Transatlantic Trade-Offs

The recent U.S. presidential election has spurred a lot of talk about what the new administration will mean for the transatlantic trade relationship after four years of on again, off again tariff wars.
By Emmanuel Desplechin | December 28, 2020

The recent U.S. presidential election has spurred a lot of talk about what the new administration will mean for the transatlantic trade relationship after four years of on again, off again tariff wars.

Hopes are high that the European Union and the U.S. will reaffirm their commitment to doing business with each other in the spirit of free and fair trade. Often overlooked in these discussions is the ethanol sector, which has had a rather bumpy transatlantic history, regardless of who has been in the White House.

Now, the COVID-19 pandemic has created a situation in which the stakes are even higher for the EU. Europe faces a potential flood of imports from countries that have amassed stocks of ethanol during the first wave of the pandemic, posing an existential threat to the EU industry.

Among its many other impacts, the pandemic has upended the renewable ethanol industry around the globe. The drop in petrol demand due to lockdowns has constricted the fuel ethanol market. While many producers have shifted some output to ethanol for hand sanitizers, even during COVID-19 this represents only a fraction of the overall ethanol market.

Recognizing the importance of the EU ethanol industry, the European Commission took action in early November. Responding to a request from France supported by its fellow EU Member State governments, the commission decided to introduce surveillance measures on imports of renewable ethanol for fuel from outside the EU.

This will allow a close monitoring of the volume of fuel ethanol imports into the EU, which will facilitate a prompt and effective reaction in case the threat related to increased imports materializes. The decision represents an important step toward preventing a surge in imports from causing further injury to the EU renewable ethanol industry.

EU renewable ethanol producers sounded the alarm in the context of a trade situation that has gone from worrying to worse due to the COVID-19 market disturbances. Even before the pandemic radically altered global fuel and commodities markets, imports of renewable ethanol for fuel into the EU had sharply increased since 2017, from 87,600 metric tons to 536,200 metric tons in 2019, an increase of 512%.

Fuel ethanol imports have rapidly gained a significant EU market share during the past three years, from 2% in 2017 to 14% in the first quarter of 2020. The rapid surge of imports has already started to have a negative impact on the European renewable ethanol industry, as measured by several indicators, therefore causing an imminent threat of serious injury to the European renewable ethanol industry.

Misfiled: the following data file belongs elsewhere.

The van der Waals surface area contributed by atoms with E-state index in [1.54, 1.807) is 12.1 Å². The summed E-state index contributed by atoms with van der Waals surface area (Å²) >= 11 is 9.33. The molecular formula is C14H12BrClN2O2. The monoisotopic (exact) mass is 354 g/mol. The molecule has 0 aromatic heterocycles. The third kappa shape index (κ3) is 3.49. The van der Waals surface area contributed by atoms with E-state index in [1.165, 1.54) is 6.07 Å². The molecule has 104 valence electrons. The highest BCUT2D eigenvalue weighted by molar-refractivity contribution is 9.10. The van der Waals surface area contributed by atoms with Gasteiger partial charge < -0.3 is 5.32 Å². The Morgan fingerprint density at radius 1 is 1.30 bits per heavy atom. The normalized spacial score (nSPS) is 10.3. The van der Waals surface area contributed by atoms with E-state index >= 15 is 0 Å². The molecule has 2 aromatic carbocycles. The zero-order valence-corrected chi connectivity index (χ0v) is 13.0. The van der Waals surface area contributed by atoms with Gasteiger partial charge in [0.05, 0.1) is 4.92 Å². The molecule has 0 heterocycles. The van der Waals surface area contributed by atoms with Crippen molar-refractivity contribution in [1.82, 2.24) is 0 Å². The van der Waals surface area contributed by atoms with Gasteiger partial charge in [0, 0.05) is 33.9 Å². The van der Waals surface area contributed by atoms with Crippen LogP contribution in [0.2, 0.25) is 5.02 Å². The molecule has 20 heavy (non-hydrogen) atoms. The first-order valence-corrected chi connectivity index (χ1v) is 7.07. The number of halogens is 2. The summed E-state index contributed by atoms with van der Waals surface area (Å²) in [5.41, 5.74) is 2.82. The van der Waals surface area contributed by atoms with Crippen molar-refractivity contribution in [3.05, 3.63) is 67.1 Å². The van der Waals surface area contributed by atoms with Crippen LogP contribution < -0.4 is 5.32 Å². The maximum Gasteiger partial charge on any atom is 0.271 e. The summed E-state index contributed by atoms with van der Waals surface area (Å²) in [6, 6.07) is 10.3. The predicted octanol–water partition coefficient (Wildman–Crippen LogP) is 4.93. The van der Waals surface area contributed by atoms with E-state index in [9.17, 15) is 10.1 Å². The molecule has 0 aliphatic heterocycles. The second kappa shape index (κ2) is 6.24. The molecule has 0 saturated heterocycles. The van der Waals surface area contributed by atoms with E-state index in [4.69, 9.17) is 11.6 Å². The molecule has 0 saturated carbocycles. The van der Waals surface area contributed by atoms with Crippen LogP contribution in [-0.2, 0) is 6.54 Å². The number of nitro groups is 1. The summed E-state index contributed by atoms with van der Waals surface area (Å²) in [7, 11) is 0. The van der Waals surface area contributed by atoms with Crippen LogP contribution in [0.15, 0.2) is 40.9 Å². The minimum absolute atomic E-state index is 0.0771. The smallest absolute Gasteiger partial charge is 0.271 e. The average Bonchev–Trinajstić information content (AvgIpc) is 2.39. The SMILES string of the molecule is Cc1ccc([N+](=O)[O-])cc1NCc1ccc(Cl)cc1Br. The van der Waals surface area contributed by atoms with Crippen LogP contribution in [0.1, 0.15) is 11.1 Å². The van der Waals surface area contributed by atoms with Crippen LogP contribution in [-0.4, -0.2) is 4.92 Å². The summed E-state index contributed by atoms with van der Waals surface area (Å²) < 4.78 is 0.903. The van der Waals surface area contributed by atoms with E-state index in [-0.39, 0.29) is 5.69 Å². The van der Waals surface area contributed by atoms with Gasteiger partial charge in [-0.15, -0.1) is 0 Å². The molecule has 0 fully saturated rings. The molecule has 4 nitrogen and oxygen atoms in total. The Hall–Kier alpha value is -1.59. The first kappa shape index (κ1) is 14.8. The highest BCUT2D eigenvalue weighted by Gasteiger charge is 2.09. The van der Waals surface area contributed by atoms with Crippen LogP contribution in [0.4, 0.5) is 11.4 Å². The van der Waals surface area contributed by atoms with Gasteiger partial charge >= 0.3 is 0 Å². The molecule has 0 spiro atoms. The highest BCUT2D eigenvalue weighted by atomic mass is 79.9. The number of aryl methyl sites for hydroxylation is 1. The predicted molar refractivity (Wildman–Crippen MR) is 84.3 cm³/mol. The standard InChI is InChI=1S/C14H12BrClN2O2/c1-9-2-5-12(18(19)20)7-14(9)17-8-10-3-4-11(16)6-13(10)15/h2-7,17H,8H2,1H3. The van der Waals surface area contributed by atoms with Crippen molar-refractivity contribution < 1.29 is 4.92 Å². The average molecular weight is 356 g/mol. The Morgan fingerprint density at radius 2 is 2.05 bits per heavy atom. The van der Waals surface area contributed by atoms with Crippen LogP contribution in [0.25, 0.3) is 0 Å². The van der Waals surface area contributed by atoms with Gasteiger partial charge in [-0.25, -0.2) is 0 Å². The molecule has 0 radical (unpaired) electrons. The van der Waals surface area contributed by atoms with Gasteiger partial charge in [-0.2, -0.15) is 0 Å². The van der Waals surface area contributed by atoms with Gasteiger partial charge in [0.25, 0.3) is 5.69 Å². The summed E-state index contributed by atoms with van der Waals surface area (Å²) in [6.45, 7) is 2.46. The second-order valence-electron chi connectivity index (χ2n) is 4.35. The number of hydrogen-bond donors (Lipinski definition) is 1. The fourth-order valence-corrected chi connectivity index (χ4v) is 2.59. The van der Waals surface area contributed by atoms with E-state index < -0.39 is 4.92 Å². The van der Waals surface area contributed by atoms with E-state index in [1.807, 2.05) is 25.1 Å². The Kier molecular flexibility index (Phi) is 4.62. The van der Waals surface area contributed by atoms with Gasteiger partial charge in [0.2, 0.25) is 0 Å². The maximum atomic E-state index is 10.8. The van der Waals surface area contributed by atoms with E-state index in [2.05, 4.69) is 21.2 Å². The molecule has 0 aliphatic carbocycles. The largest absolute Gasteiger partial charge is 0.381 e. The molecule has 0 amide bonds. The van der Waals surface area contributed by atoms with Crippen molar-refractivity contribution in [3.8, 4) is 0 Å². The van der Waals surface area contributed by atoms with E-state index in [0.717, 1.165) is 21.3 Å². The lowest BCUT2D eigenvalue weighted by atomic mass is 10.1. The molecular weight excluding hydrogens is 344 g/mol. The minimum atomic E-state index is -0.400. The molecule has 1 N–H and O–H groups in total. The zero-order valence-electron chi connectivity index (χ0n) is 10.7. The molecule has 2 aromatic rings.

In the first months of COVID-19 market disturbances, foreign fuel ethanol producers accumulated significant stocks they were eager to sell. For example, U.S. stocks in March-May 2020 reached more than 3.2 million metric tons, a figure that corresponds to three-quarters of total EU demand in 2019.  Brazil’s spare capacity had reached almost 2.4 million metric tons on May 1, 2020, a figure corresponding to more than half the total EU demand in 2019.  

And that’s not even the only threat on the horizon. If adopted, the pending agreement with the Mercosur bloc in Latin America would radically alter the transatlantic ethanol trade balance. This deal, approved by negotiators in 2019 after 20 years of talks, would open EU markets to a flood of Brazilian ethanol. But it might never actually be ratified in its current form, as several EU Member States have signaled their opposition to the deal on the grounds of environmental concerns.

Why is action needed at the European level to address these looming threats? Because the EU renewable ethanol industry is a strategic sector for the European Union. It contributes directly and indirectly to the employment of at least 50,000 people. It plays a significant role in tackling climate change and decarbonizing the transport sector, which are among the top priorities of the EU.

Renewable ethanol production is an important source of income for Europe’s farmers, and it boosts rural economies.

The EU renewable ethanol industry has played a vital role in the current health crisis and provided significant efforts to contain the COVID-19 pandemic. In this situation, the preservation of a solid renewable ethanol industry is key to ensure a sufficient supply of hand sanitizers and other disinfectants throughout the EU.

The European Commission’s decisive action in launching surveillance is a positive sign that it is willing to stand up for a vital and strategic domestic industry. The coming months could determine whether more action is required.


Author: Emmanuel Desplechin
Secretary General
ePURE, the European Renewable Ethanol Association
desplechin@epure.co